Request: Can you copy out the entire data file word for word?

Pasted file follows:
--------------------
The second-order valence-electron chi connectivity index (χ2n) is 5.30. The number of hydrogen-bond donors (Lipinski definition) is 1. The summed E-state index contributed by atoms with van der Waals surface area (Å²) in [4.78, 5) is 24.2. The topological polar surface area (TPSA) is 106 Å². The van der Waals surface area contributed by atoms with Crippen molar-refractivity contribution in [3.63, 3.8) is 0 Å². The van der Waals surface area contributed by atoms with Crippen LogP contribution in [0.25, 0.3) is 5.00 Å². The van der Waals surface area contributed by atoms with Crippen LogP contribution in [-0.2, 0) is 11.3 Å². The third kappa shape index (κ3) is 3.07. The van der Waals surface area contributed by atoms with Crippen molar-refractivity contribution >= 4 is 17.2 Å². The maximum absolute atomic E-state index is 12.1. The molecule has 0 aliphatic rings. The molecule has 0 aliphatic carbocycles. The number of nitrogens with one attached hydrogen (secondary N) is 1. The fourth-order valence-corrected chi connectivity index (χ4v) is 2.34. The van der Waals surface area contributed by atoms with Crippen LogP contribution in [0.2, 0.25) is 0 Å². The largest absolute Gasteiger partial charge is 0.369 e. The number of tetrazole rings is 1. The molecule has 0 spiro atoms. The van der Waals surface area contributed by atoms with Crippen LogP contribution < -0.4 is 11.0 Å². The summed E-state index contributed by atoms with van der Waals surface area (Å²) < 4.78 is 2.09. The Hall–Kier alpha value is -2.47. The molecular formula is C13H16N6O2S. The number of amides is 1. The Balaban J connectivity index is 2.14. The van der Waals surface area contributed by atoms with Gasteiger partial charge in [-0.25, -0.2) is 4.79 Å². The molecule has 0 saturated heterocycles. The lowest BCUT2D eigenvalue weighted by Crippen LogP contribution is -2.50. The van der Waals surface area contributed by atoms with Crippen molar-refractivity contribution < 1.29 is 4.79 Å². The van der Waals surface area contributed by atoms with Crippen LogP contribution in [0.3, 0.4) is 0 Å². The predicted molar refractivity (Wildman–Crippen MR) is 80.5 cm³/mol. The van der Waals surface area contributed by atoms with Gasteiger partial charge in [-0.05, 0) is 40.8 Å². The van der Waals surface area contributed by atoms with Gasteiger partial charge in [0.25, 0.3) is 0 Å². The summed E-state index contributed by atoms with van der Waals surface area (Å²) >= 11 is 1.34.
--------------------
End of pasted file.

The second-order valence-electron chi connectivity index (χ2n) is 5.30. The number of hydrogen-bond donors (Lipinski definition) is 1. The summed E-state index contributed by atoms with van der Waals surface area (Å²) in [4.78, 5) is 24.2. The topological polar surface area (TPSA) is 106 Å². The van der Waals surface area contributed by atoms with Crippen molar-refractivity contribution in [3.63, 3.8) is 0 Å². The van der Waals surface area contributed by atoms with Crippen LogP contribution in [0.25, 0.3) is 5.00 Å². The van der Waals surface area contributed by atoms with Crippen LogP contribution in [-0.2, 0) is 11.3 Å². The third kappa shape index (κ3) is 3.07. The van der Waals surface area contributed by atoms with Crippen molar-refractivity contribution >= 4 is 17.2 Å². The maximum absolute atomic E-state index is 12.1. The molecule has 0 aliphatic rings. The molecule has 0 aliphatic carbocycles. The number of nitrogens with one attached hydrogen (secondary N) is 1. The fourth-order valence-corrected chi connectivity index (χ4v) is 2.34. The van der Waals surface area contributed by atoms with Crippen LogP contribution in [0.2, 0.25) is 0 Å². The largest absolute Gasteiger partial charge is 0.369 e. The number of tetrazole rings is 1. The molecule has 0 spiro atoms. The van der Waals surface area contributed by atoms with Crippen LogP contribution < -0.4 is 11.0 Å². The summed E-state index contributed by atoms with van der Waals surface area (Å²) < 4.78 is 2.09. The Hall–Kier alpha value is -2.47. The molecular formula is C13H16N6O2S. The number of amides is 1. The Balaban J connectivity index is 2.14. The van der Waals surface area contributed by atoms with Gasteiger partial charge in [-0.25, -0.2) is 4.79 Å². The molecule has 0 saturated heterocycles. The lowest BCUT2D eigenvalue weighted by Crippen LogP contribution is -2.50. The van der Waals surface area contributed by atoms with Crippen molar-refractivity contribution < 1.29 is 4.79 Å². The van der Waals surface area contributed by atoms with Crippen LogP contribution in [0.3, 0.4) is 0 Å². The predicted molar refractivity (Wildman–Crippen MR) is 80.5 cm³/mol. The van der Waals surface area contributed by atoms with Gasteiger partial charge in [-0.05, 0) is 40.8 Å². The van der Waals surface area contributed by atoms with Gasteiger partial charge in [0.25, 0.3) is 0 Å². The summed E-state index contributed by atoms with van der Waals surface area (Å²) >= 11 is 1.34.